Social TV Is Already Over, At Least For Some Players

Have social media and television together become too much of a good thing?

Seemingly everyone wants to get a foothold in social media, believing it is the next entertainment or marketing platform for all things television.

Now comes warning of a collapse, or at least a consolidation of players.

If there is a paring down, you would have to believe TV networks may want to control some of the better-funded social media operations, so that they’ll work more seamlessly with their traditional TV operations and media-selling platforms.

This fits in with their current refrain in the growing digital entertainment world: We control the content. And if we are looking to extend that content and are willing to take more risks, we want the spoils for those endeavors.

The reverse also rings true  -- social media platforms want to extend themselves into TV. But Does Facebook want to get into the original TV game -- to look for a TV network, develop 10 shows and perhaps come up with one real one.

All types of entertainment are tough to produce.  “It is hard making great television — it may be harder to make compelling, synchronous experiences for viewers,” Miguel Monteverde, vice president of digital at Discovery Communications, said at a recent industry event.

“There’s a lot of noise in the social TV space. A lot,” Randy Shiozaki, co-founder of social technology company TVPlus, told Mashable. “Many of these companies will disappear over the next year as leaders emerge in the space and capital dries up for these guys.”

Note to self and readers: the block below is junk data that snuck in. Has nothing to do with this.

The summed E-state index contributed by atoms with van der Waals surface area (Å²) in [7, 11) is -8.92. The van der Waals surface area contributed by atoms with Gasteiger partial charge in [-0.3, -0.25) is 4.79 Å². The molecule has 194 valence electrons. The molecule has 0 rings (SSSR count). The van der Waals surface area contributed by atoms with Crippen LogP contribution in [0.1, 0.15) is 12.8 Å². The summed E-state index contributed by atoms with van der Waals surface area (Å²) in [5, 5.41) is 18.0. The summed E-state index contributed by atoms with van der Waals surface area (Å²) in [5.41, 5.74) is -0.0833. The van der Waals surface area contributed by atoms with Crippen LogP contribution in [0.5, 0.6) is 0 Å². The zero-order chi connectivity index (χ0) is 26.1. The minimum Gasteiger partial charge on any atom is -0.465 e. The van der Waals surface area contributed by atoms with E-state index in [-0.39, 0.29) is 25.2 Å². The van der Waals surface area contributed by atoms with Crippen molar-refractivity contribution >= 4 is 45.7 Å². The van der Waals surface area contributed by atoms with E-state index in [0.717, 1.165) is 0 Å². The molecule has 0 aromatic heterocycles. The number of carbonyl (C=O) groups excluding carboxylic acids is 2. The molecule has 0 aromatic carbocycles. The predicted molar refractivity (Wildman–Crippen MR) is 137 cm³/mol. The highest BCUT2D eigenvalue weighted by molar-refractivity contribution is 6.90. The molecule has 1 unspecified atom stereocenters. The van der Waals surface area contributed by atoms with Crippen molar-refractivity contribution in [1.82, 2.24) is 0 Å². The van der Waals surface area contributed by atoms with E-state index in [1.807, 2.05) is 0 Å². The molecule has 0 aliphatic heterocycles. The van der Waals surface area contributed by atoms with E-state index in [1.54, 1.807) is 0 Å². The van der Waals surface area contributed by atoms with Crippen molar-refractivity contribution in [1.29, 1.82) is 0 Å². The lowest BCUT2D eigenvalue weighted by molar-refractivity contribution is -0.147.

Viewers need clear locations to get their social TV media fix – not just separate “silos” of TV program information. Say hello to another Hulu-like problem.

Social media platforms are like any other mass entertainment business – they need scale. All this comes from the main instigators of TV content – big media companies who also need scale, as do TV marketers.

Much credit has been given to social media for lots of increased buzz and viewership of traditional TV content. TV networks are more than happy to extend storylines, plots and characters. But resources are unlimited.

Right now, plenty of high-profile TV show content is fighting to grab social media share of rabid TV consumers’ opinions, suggestions and recommendations. To survive, the strong social media platforms will need to help muffle some of that “noise.”  To succeed, they’ll need to lift the volume for other efforts.

 

 

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2 comments about "Social TV Is Already Over, At Least For Some Players".
  1. Douglas Ferguson from College of Charleston , May 14, 2012 at 2:55 p.m.
    "TV networks may want to control some of the better-funded social media operations, so that they’ll work more seamlessly with their traditional TV operations and media-selling platforms" -- That's true, but beware ham-handed attempts like CBS last week announcing a walled-garden for its own properties. Dumb idea, because it's network-centered rather than audience-centered. The viewers love freedom and they will likely resist being wedged into a corporate site that favors one network. Even if a network attempts to buy an app that survives the inevitable fallout of social TV companies, we should expect both to fail. Anybody remember go.com?
  2. Rudy Siegel from LifeLive Networks , May 15, 2012 at 6:46 p.m.
    As HBO proved long ago great, innovative programming gets viewers and profits, regardless of where it plays. You know who Carrie Bradshaw is, right? Innovation today is defined by social engagement -- Carrie Bradshaw with chocolate icing...